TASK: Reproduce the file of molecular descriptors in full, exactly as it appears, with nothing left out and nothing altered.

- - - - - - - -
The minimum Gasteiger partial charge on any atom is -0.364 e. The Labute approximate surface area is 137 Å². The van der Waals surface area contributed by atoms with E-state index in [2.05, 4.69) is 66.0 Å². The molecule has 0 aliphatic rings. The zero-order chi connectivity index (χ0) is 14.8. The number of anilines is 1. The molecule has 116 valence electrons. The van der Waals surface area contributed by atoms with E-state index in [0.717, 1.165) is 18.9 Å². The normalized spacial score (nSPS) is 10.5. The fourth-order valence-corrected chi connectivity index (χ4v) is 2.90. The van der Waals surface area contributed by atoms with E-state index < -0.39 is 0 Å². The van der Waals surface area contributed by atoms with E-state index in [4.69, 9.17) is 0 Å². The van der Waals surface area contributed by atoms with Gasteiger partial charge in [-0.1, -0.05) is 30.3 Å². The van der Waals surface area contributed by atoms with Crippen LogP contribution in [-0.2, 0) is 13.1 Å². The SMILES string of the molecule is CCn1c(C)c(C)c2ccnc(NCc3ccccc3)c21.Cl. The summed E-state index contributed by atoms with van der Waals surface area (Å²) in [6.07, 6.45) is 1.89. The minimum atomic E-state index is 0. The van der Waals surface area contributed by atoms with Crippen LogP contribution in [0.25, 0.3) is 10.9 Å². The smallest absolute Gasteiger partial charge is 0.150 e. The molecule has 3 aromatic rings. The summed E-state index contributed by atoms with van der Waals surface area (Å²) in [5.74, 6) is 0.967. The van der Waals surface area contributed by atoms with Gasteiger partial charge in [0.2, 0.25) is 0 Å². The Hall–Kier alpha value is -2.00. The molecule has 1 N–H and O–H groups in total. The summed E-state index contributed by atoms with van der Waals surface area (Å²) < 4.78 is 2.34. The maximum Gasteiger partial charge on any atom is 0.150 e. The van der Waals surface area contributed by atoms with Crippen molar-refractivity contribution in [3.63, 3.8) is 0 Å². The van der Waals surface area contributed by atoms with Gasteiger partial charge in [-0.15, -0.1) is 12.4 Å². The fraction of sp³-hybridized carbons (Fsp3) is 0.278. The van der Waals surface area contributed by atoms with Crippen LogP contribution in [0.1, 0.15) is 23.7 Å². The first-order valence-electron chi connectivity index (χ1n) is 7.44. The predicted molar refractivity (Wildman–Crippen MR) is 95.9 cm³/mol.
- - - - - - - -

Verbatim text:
The minimum Gasteiger partial charge on any atom is -0.364 e. The Labute approximate surface area is 137 Å². The van der Waals surface area contributed by atoms with E-state index in [2.05, 4.69) is 66.0 Å². The molecule has 0 aliphatic rings. The zero-order chi connectivity index (χ0) is 14.8. The number of anilines is 1. The molecule has 116 valence electrons. The van der Waals surface area contributed by atoms with E-state index in [0.717, 1.165) is 18.9 Å². The normalized spacial score (nSPS) is 10.5. The fourth-order valence-corrected chi connectivity index (χ4v) is 2.90. The van der Waals surface area contributed by atoms with E-state index < -0.39 is 0 Å². The van der Waals surface area contributed by atoms with E-state index in [4.69, 9.17) is 0 Å². The van der Waals surface area contributed by atoms with Gasteiger partial charge in [-0.1, -0.05) is 30.3 Å². The van der Waals surface area contributed by atoms with Crippen LogP contribution in [-0.2, 0) is 13.1 Å². The SMILES string of the molecule is CCn1c(C)c(C)c2ccnc(NCc3ccccc3)c21.Cl. The summed E-state index contributed by atoms with van der Waals surface area (Å²) in [6.07, 6.45) is 1.89. The minimum atomic E-state index is 0. The van der Waals surface area contributed by atoms with Crippen LogP contribution in [0.25, 0.3) is 10.9 Å². The smallest absolute Gasteiger partial charge is 0.150 e. The molecule has 3 aromatic rings. The summed E-state index contributed by atoms with van der Waals surface area (Å²) in [5.74, 6) is 0.967. The van der Waals surface area contributed by atoms with Gasteiger partial charge in [0.2, 0.25) is 0 Å². The Hall–Kier alpha value is -2.00. The molecule has 1 N–H and O–H groups in total. The summed E-state index contributed by atoms with van der Waals surface area (Å²) < 4.78 is 2.34. The maximum Gasteiger partial charge on any atom is 0.150 e. The van der Waals surface area contributed by atoms with Crippen molar-refractivity contribution in [3.63, 3.8) is 0 Å². The van der Waals surface area contributed by atoms with Gasteiger partial charge in [-0.15, -0.1) is 12.4 Å². The fraction of sp³-hybridized carbons (Fsp3) is 0.278. The van der Waals surface area contributed by atoms with Crippen LogP contribution in [0.1, 0.15) is 23.7 Å². The first-order valence-electron chi connectivity index (χ1n) is 7.44. The predicted molar refractivity (Wildman–Crippen MR) is 95.9 cm³/mol.